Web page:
Why, you ask?
This is the day that, despite a carefully honed image to the contrary, he is annually unmasked as a fumbling pretender in the world of romance.
Steeped in tradition, other holidays give the kid an out. He can simply ride along with the rest of the brood, leaving it to his folks to fuss over the turkey or man the grill.
But Valentine's Day? That's pressure.
The date brings with it the expectation that this laconic species shoehorn his affections, real or imagined, into a heart-shape box of chocolates or an allowance-crushing meal at a local bistro. What's worse: He must do this alone.
So what's a marginally disaffected high schooler to do?
Simple: Stop fighting it, and submit.
Only then will he realize that the Valentine-Industrial complex has made it easy: You see, it's not the thought that counts on Valentine's Day. It's the chocolate.
Of course, it wasn't always so painless for a guy to come out looking like a latter-day Romeo.
Take the Roman Lupercalia, for instance. Held on February 15, this fifth-century festival was a forerunner to Valentine's Day. The proceedings were intended to protect the city's inhabitants from wolves, one of whom, according to legend, suckled Rome's founders Romulus and Remus in a cave on the Palatine Hill.
During the Lupercalia Roman priests would descend the Palatine Hill wielding the bloody skins of sacrificial animals. Seeking out the more nubile crowd members, the priests, or Luperci, would whip the young Roman girls, who, believing it would increase their fertility, willingly submitted.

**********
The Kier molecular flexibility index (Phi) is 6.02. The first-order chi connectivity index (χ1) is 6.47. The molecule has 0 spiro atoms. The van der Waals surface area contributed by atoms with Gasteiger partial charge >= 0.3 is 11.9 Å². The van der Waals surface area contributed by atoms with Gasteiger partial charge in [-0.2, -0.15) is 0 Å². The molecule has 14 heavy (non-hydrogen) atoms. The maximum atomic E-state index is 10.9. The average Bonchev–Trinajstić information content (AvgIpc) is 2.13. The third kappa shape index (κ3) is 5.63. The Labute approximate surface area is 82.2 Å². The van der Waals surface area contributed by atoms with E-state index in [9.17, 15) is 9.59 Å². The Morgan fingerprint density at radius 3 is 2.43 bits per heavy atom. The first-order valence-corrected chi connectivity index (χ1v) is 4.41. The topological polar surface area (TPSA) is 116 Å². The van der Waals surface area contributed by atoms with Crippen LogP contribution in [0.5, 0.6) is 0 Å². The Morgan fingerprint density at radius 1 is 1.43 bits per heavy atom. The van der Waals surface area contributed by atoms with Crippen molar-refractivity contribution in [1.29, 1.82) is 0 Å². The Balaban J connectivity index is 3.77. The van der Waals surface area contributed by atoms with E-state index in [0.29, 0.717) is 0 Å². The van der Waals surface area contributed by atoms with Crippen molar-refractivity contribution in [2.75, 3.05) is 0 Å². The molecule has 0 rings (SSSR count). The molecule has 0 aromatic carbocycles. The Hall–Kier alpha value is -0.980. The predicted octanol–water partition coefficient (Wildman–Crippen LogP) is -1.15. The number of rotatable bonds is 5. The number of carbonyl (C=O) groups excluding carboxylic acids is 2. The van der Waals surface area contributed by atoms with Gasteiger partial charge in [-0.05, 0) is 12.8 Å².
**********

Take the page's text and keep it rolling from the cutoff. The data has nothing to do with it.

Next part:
The holiday didn't get much easier once it became associated with St. Valentine. An early Christian, Valentine is said to have been imprisoned because he refused to give up his beliefs. Legend has it that during his imprisonment Valentine used his Christian faith to cure the blind daughter of one of his jailers. Not that it helped much: They executed Valentine anyway, but before he died it's said that he sent the cured girl a note signed "from your Valentine."
Nope, be it Roman girls or Christian martyrs, Valentine's Day has never been a particularly happy holiday. And I suppose that in that sense the teenage American boy of today is merely carrying on the tradition. Still, today's paramour has one advantage his ancestors lacked: Barbie Milk Chocolate Flavored Shapes.
Fresh from China, these shapes are packed with all the polyglycerol polyrcinoleate and sorbitan tristearate your sweetheart's heart desires. Tricked out with candied Barbie logos, colorful flowers and hearts galore, the shapes have another bonus: They're chocolate flavored.
So who cares that when I offered a Barbie Milk Chocolate Flavored Shape to one of my fairer colleagues, she replied: "If my boyfriend gave that to me for Valentine's Day, we'd be in trouble."
After all, what's a failed relationship compared to martyrdom?
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